Rummel Creek Village is a very interesting shopping center. With wooden shingles, ample trees, and vintage facade, you almost feel closer to the Hill Country than Houston here. Despite fitting stylistically with the surrounding Memorial Villages area, Rummel Creek Village is actually entirely within Houston. It’s anyone’s guess as to how it has survived unchanged for so long, but thankfully with age the design has only gained charm. It almost looks like something that would have never been built in Houston, due to our tendency to stick with very drab and plain and largely stucco shopping centers. This is at the behest of REITs (Real Estate Investment Trusts) the companies which own and manage these properties. Essentially the more minimalistic a design used, the higher the profit, which is the name of the game with REITs. Unfortunately Houston based Weingarten Realty was horribly guilty of this practice, electing to “modernize” most shopping centers by slapping a coat of stucco along the front, and removing or covering up any sloping rooflines. Thankfully, though, at least a few examples of their classic eccentric designs exist to be seen. Rummel Creek Center, was built around a 1960s Weingarten Grocery store, which we’re taking a look at today.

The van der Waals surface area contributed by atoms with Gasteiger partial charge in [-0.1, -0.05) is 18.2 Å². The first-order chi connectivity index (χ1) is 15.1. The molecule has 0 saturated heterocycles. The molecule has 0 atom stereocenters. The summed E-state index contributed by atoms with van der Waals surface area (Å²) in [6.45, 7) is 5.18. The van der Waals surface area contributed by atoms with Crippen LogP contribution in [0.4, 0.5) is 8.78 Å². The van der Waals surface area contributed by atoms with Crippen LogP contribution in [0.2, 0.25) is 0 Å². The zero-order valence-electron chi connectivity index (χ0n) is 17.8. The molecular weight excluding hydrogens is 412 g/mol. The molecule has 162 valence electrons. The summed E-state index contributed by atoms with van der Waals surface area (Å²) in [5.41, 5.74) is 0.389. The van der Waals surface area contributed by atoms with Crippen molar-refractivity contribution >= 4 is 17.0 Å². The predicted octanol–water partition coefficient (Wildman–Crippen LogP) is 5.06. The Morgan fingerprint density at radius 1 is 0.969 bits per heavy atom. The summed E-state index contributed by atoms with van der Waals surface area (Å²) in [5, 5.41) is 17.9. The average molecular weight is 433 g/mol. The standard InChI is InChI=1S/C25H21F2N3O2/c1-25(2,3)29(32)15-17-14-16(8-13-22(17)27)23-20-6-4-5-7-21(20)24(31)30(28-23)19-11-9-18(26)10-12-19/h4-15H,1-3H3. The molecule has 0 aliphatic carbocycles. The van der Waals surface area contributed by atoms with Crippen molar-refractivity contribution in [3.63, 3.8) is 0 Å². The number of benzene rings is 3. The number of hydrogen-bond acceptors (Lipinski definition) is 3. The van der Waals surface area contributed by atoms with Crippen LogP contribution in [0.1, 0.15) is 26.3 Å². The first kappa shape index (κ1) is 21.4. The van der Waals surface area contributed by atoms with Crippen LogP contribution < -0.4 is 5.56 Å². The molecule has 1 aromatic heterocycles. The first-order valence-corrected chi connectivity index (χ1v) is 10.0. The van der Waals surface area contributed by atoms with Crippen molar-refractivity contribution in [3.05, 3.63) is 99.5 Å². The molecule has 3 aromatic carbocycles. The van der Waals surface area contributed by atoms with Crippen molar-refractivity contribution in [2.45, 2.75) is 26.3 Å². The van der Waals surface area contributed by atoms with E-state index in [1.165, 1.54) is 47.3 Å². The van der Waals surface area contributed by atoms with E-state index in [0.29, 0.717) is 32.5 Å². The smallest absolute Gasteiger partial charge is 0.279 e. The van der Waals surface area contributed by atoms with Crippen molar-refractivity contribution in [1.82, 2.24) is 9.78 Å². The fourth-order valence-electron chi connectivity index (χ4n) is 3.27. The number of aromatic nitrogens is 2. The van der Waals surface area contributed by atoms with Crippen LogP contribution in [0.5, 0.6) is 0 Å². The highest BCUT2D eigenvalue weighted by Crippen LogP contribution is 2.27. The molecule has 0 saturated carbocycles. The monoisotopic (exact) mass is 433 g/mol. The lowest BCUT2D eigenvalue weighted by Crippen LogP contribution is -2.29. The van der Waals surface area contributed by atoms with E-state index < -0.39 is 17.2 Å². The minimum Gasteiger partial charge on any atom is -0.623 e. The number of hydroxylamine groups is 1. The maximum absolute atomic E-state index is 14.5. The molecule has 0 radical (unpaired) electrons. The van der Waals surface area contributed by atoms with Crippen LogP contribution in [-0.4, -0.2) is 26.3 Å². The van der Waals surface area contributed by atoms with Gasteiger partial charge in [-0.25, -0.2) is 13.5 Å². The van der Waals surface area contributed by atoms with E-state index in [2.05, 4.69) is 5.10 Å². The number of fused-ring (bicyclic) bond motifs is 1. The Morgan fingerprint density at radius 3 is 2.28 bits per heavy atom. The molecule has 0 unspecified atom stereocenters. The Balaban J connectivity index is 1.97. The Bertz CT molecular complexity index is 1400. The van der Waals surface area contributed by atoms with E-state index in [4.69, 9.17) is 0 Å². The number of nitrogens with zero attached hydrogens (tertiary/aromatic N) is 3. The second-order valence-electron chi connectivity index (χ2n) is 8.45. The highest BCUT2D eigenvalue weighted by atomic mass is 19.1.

Located at 13188 Memorial Dr, Houston, TX 77079 this store opened as a Weingarten’s in February 1969. As built, store number #91 was freestanding in anticipation of the rest of the shopping center, which would be constructed over the next few years. While already known for having excellent amenities, this Weingarten’s had some stand out departments, including prepared foods, and an expanded garden center. While it’s difficult to gauge where this store fell in terms of business, it seemed to be a fairly popular location, often being included in promotional events. In 1983 Grand Union, who had acquired Weingarten three years prior, quietly put the chain up for sale right before the end of the year. Within only a few months time, most of the chain was divided up and sold to many other grocers, with Safeway taking the largest single share. However, some stores were closed without buyers, and were put up for lease. Oddly, no grocer would pick up the location, Safeway likely avoided it due to their own issues at Memorial and Dairy Ashford. As well, the nearby Randall’s Flagship in a former Handy Andy set the bar relatively high for any independents interested in the area. However, the store would not sit vacant for long, as Zayre lined up Texas as the next state to expand their TJ Maxx concept. It’s possible, that an existing relationship which Weingarten Realty had with Zayre from managing properties in Northern states helped them line TJ Maxx up for their own former grocery store. Regardless of how it happened, TJ Maxx opened at least two locations, in former Weingartens in 1984.